“Any such referendum would have no legal effect. Given the lack of adequate preparation and the intimidating presence of Russian troops, it would also be a deeply flawed process which would have no moral force. For all these reasons, we would not recognize the outcome,” says the G-7 statement as released by the White House.
Citing a number of international agreements the referendum would violate, the statement also stresses that “the annexation of Crimea [by Russia] could have grave implications for the legal order that protects the unity and sovereignty of all states.”
“Should the Russian Federation take such a step, we will take further action, individually and collectively,” the statement adds.
The statement was issued by the leaders of Canada, France, Germany, Italy, Japan, the United Kingdom, the United States as well as the president of the European Council and the president of the European Commission.
It also reminds Moscow of "our decision to suspend participation in any activities related to preparation of a G-8 Sochi meeting until it changes course and the environment comes back to where the G-8 is able to have a meaningful discussion."
The summit in the Russian city was scheduled for June.
FILE - U.S. Senator John McCain talks to reporters on Capitol Hill in Washington.
McCain floats anti-Russia measures
In response to Russia’s actions in Crimea Republican U.S. Senator John McCain has suggested a series of measures Congress should take against Moscow.
Among the steps he recommended in an interview with VOA would be the imposition of sanctions against individuals close to Russian president Vladimir Putin, especially those responsible for human rights abuses and corruption.
The senator also suggested the U.S. “start [its] missile defense systems in the Czech Republic and Poland, [and] accelerate the path of Georgia and Moldova into NATO,” – steps McCain believes would “change… Putin’s behavior.”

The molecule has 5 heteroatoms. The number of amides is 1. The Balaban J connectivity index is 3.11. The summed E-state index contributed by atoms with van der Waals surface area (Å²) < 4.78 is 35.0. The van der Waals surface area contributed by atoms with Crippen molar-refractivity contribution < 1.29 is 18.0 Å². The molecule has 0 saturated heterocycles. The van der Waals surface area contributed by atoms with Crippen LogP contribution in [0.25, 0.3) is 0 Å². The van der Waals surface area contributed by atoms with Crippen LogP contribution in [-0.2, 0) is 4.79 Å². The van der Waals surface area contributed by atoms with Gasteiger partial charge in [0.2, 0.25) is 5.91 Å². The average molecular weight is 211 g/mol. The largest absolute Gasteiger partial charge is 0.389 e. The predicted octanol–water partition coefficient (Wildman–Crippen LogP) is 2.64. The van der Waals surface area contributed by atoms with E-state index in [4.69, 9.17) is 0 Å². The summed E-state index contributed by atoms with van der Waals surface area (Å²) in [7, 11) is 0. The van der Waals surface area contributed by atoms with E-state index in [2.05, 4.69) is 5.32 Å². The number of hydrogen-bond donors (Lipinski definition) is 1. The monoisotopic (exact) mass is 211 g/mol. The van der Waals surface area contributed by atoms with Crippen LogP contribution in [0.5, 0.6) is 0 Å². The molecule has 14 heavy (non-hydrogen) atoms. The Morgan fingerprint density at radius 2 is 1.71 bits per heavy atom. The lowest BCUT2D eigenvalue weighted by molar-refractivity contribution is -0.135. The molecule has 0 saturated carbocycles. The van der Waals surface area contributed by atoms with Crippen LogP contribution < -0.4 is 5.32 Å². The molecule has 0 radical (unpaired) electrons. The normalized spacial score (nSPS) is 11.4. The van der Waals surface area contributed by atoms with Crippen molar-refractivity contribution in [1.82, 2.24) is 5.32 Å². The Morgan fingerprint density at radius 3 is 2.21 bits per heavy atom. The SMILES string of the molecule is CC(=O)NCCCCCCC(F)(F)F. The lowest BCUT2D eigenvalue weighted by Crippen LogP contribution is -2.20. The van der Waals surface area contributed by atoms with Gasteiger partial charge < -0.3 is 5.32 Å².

He also called on the Obama administration to stop pushing the “reset button” with Russia and to “understand Putin for what he is: a KGB colonel apparatchik who said the worst disaster of the 20th century was the breakup of the Soviet Union.”
Senator McCain will lead a delegation that includes seven other U.S. senators to Ukraine this weekend as a show of support during the country’s confrontation with Russia. The group will meet with Ukrainian political leaders and other groups.
The group includes Republicans John Barrasso of Wyoming, John Hoeven of North Dakota, Ron Johnson of Wisconsin and Jeff Flake of Arizona and Democrats Richard Durbin of Illinois, Christopher Murphy of Connecticut and Sheldon Whitehouse of Rhode Island.
Senators McCain and Murphy visited Kyiv in December, at the height of anti-government protests that eventually forced pro-Russian president Viktor Yanukovych to flee the country.
EU readies sanctions
European Union member states have agreed on the wording of sanctions on Russia, including travel restrictions and asset freezes against those deemed responsible for violating the sovereignty of Ukraine, according to a draft document seen by Reuters.
The seven-page document describes in detail the restrictive measures to be taken against Moscow if it does not reverse course in Crimea and begin talks with international mediators on efforts to resolve the crisis over Ukraine.